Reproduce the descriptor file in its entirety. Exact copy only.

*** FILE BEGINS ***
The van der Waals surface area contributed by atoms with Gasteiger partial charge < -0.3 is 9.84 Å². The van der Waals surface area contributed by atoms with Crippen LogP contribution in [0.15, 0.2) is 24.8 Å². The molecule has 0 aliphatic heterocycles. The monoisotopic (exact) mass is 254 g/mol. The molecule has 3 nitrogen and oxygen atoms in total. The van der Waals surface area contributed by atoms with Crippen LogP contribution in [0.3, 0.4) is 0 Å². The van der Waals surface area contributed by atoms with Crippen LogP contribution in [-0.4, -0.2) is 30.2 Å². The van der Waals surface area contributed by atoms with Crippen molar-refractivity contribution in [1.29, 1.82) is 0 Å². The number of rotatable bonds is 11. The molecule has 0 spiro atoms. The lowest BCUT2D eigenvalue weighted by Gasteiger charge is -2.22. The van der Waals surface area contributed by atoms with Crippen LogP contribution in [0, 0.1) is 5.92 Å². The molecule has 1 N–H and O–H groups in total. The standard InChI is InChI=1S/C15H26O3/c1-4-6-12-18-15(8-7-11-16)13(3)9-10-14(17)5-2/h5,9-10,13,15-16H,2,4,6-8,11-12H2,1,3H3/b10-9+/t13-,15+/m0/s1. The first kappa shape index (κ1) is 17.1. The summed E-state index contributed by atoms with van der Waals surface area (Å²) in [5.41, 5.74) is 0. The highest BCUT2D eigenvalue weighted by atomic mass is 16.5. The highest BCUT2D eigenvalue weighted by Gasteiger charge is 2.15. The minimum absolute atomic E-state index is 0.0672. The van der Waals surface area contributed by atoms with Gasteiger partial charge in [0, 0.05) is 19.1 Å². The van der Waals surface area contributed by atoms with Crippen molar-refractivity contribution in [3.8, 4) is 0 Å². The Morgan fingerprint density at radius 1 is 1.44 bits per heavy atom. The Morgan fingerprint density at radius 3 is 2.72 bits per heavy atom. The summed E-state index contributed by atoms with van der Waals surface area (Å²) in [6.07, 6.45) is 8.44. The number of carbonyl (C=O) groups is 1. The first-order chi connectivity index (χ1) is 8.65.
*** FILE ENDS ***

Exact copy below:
The van der Waals surface area contributed by atoms with Gasteiger partial charge < -0.3 is 9.84 Å². The van der Waals surface area contributed by atoms with Crippen LogP contribution in [0.15, 0.2) is 24.8 Å². The molecule has 0 aliphatic heterocycles. The monoisotopic (exact) mass is 254 g/mol. The molecule has 3 nitrogen and oxygen atoms in total. The van der Waals surface area contributed by atoms with Crippen LogP contribution in [0.3, 0.4) is 0 Å². The van der Waals surface area contributed by atoms with Crippen LogP contribution in [-0.4, -0.2) is 30.2 Å². The van der Waals surface area contributed by atoms with Crippen molar-refractivity contribution in [1.29, 1.82) is 0 Å². The number of rotatable bonds is 11. The molecule has 0 spiro atoms. The lowest BCUT2D eigenvalue weighted by Gasteiger charge is -2.22. The van der Waals surface area contributed by atoms with Crippen LogP contribution in [0, 0.1) is 5.92 Å². The molecule has 1 N–H and O–H groups in total. The standard InChI is InChI=1S/C15H26O3/c1-4-6-12-18-15(8-7-11-16)13(3)9-10-14(17)5-2/h5,9-10,13,15-16H,2,4,6-8,11-12H2,1,3H3/b10-9+/t13-,15+/m0/s1. The first kappa shape index (κ1) is 17.1. The summed E-state index contributed by atoms with van der Waals surface area (Å²) in [5.41, 5.74) is 0. The highest BCUT2D eigenvalue weighted by atomic mass is 16.5. The highest BCUT2D eigenvalue weighted by Gasteiger charge is 2.15. The minimum absolute atomic E-state index is 0.0672. The van der Waals surface area contributed by atoms with Gasteiger partial charge in [0, 0.05) is 19.1 Å². The van der Waals surface area contributed by atoms with Crippen molar-refractivity contribution in [3.8, 4) is 0 Å². The Morgan fingerprint density at radius 1 is 1.44 bits per heavy atom. The Morgan fingerprint density at radius 3 is 2.72 bits per heavy atom. The summed E-state index contributed by atoms with van der Waals surface area (Å²) in [6.07, 6.45) is 8.44. The number of carbonyl (C=O) groups is 1. The first-order chi connectivity index (χ1) is 8.65.